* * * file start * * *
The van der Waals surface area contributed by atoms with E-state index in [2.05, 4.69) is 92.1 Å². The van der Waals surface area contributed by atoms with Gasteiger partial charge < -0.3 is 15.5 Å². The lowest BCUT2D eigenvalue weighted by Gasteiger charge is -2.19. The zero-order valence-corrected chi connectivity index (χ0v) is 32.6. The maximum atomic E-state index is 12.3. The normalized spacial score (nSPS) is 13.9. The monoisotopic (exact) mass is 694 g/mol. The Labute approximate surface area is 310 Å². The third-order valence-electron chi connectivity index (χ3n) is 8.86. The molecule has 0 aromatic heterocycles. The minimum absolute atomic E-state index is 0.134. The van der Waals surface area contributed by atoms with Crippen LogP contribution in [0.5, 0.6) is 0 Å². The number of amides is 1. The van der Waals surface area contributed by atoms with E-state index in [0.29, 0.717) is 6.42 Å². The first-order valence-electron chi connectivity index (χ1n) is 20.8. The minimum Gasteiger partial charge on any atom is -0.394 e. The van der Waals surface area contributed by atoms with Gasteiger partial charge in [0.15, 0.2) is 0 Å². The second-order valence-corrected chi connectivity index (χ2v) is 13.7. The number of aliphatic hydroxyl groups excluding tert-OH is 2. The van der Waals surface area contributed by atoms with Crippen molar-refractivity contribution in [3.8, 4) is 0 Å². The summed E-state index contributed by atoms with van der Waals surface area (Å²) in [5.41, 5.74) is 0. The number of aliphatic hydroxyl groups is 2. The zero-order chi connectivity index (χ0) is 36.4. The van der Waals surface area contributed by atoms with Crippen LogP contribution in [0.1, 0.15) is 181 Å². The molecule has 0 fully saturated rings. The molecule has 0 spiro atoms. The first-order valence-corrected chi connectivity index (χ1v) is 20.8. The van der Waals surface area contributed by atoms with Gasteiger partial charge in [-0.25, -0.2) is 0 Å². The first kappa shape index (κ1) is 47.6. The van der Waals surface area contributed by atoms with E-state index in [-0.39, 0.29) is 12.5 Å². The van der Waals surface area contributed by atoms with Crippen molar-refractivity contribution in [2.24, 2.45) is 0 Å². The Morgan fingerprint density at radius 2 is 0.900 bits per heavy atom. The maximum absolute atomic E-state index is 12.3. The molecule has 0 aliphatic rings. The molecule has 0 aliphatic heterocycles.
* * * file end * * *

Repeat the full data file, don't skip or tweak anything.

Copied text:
The van der Waals surface area contributed by atoms with E-state index in [2.05, 4.69) is 92.1 Å². The van der Waals surface area contributed by atoms with Gasteiger partial charge < -0.3 is 15.5 Å². The lowest BCUT2D eigenvalue weighted by Gasteiger charge is -2.19. The zero-order valence-corrected chi connectivity index (χ0v) is 32.6. The maximum atomic E-state index is 12.3. The normalized spacial score (nSPS) is 13.9. The monoisotopic (exact) mass is 694 g/mol. The Labute approximate surface area is 310 Å². The third-order valence-electron chi connectivity index (χ3n) is 8.86. The molecule has 0 aromatic heterocycles. The minimum absolute atomic E-state index is 0.134. The van der Waals surface area contributed by atoms with Crippen LogP contribution in [0.5, 0.6) is 0 Å². The number of amides is 1. The van der Waals surface area contributed by atoms with E-state index in [0.29, 0.717) is 6.42 Å². The first-order valence-electron chi connectivity index (χ1n) is 20.8. The minimum Gasteiger partial charge on any atom is -0.394 e. The van der Waals surface area contributed by atoms with Gasteiger partial charge in [0.15, 0.2) is 0 Å². The second-order valence-corrected chi connectivity index (χ2v) is 13.7. The number of aliphatic hydroxyl groups excluding tert-OH is 2. The van der Waals surface area contributed by atoms with Crippen molar-refractivity contribution in [3.8, 4) is 0 Å². The summed E-state index contributed by atoms with van der Waals surface area (Å²) in [5.41, 5.74) is 0. The number of aliphatic hydroxyl groups is 2. The zero-order chi connectivity index (χ0) is 36.4. The van der Waals surface area contributed by atoms with Crippen LogP contribution in [0.1, 0.15) is 181 Å². The molecule has 0 fully saturated rings. The molecule has 0 spiro atoms. The first-order valence-corrected chi connectivity index (χ1v) is 20.8. The van der Waals surface area contributed by atoms with Gasteiger partial charge in [-0.25, -0.2) is 0 Å². The first kappa shape index (κ1) is 47.6. The van der Waals surface area contributed by atoms with E-state index in [-0.39, 0.29) is 12.5 Å². The van der Waals surface area contributed by atoms with Crippen molar-refractivity contribution in [2.24, 2.45) is 0 Å². The Morgan fingerprint density at radius 2 is 0.900 bits per heavy atom. The maximum absolute atomic E-state index is 12.3. The molecule has 0 aliphatic rings. The molecule has 0 aliphatic heterocycles.